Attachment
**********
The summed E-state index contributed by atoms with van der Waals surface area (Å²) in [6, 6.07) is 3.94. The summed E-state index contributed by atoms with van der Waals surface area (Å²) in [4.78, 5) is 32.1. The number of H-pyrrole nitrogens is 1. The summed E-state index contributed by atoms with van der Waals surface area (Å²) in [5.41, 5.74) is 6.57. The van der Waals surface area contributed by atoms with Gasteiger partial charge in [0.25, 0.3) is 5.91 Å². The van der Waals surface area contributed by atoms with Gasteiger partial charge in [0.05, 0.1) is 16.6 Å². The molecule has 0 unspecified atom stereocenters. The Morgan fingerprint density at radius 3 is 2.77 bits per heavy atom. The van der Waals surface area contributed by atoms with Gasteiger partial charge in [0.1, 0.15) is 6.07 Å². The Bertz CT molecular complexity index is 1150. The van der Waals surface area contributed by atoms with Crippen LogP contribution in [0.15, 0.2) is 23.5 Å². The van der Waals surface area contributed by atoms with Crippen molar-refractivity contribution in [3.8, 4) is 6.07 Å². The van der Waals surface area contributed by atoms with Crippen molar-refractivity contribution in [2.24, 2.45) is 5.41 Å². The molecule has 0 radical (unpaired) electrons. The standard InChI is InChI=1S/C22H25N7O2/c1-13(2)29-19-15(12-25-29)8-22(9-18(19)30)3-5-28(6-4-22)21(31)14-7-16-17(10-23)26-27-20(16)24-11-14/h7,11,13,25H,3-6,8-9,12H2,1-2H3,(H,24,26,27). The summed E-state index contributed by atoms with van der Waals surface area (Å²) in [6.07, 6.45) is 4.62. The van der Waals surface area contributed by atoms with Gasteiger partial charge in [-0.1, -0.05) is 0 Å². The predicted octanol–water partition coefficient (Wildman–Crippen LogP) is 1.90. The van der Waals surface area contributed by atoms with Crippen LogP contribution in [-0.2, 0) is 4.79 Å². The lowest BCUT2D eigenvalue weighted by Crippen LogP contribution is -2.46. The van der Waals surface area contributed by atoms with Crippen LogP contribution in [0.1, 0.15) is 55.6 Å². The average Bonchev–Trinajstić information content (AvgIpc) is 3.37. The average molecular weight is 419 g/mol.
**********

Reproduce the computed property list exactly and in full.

The summed E-state index contributed by atoms with van der Waals surface area (Å²) in [6, 6.07) is 3.94. The summed E-state index contributed by atoms with van der Waals surface area (Å²) in [4.78, 5) is 32.1. The number of H-pyrrole nitrogens is 1. The summed E-state index contributed by atoms with van der Waals surface area (Å²) in [5.41, 5.74) is 6.57. The van der Waals surface area contributed by atoms with Gasteiger partial charge in [0.25, 0.3) is 5.91 Å². The van der Waals surface area contributed by atoms with Gasteiger partial charge in [0.05, 0.1) is 16.6 Å². The molecule has 0 unspecified atom stereocenters. The Morgan fingerprint density at radius 3 is 2.77 bits per heavy atom. The van der Waals surface area contributed by atoms with Gasteiger partial charge in [0.1, 0.15) is 6.07 Å². The Bertz CT molecular complexity index is 1150. The van der Waals surface area contributed by atoms with Crippen LogP contribution in [0.15, 0.2) is 23.5 Å². The van der Waals surface area contributed by atoms with Crippen molar-refractivity contribution in [3.8, 4) is 6.07 Å². The van der Waals surface area contributed by atoms with Crippen molar-refractivity contribution in [2.24, 2.45) is 5.41 Å². The molecule has 0 radical (unpaired) electrons. The standard InChI is InChI=1S/C22H25N7O2/c1-13(2)29-19-15(12-25-29)8-22(9-18(19)30)3-5-28(6-4-22)21(31)14-7-16-17(10-23)26-27-20(16)24-11-14/h7,11,13,25H,3-6,8-9,12H2,1-2H3,(H,24,26,27). The summed E-state index contributed by atoms with van der Waals surface area (Å²) in [6.07, 6.45) is 4.62. The van der Waals surface area contributed by atoms with Gasteiger partial charge in [-0.1, -0.05) is 0 Å². The predicted octanol–water partition coefficient (Wildman–Crippen LogP) is 1.90. The van der Waals surface area contributed by atoms with Crippen LogP contribution in [-0.2, 0) is 4.79 Å². The lowest BCUT2D eigenvalue weighted by Crippen LogP contribution is -2.46. The van der Waals surface area contributed by atoms with Crippen LogP contribution in [0.1, 0.15) is 55.6 Å². The average Bonchev–Trinajstić information content (AvgIpc) is 3.37. The average molecular weight is 419 g/mol.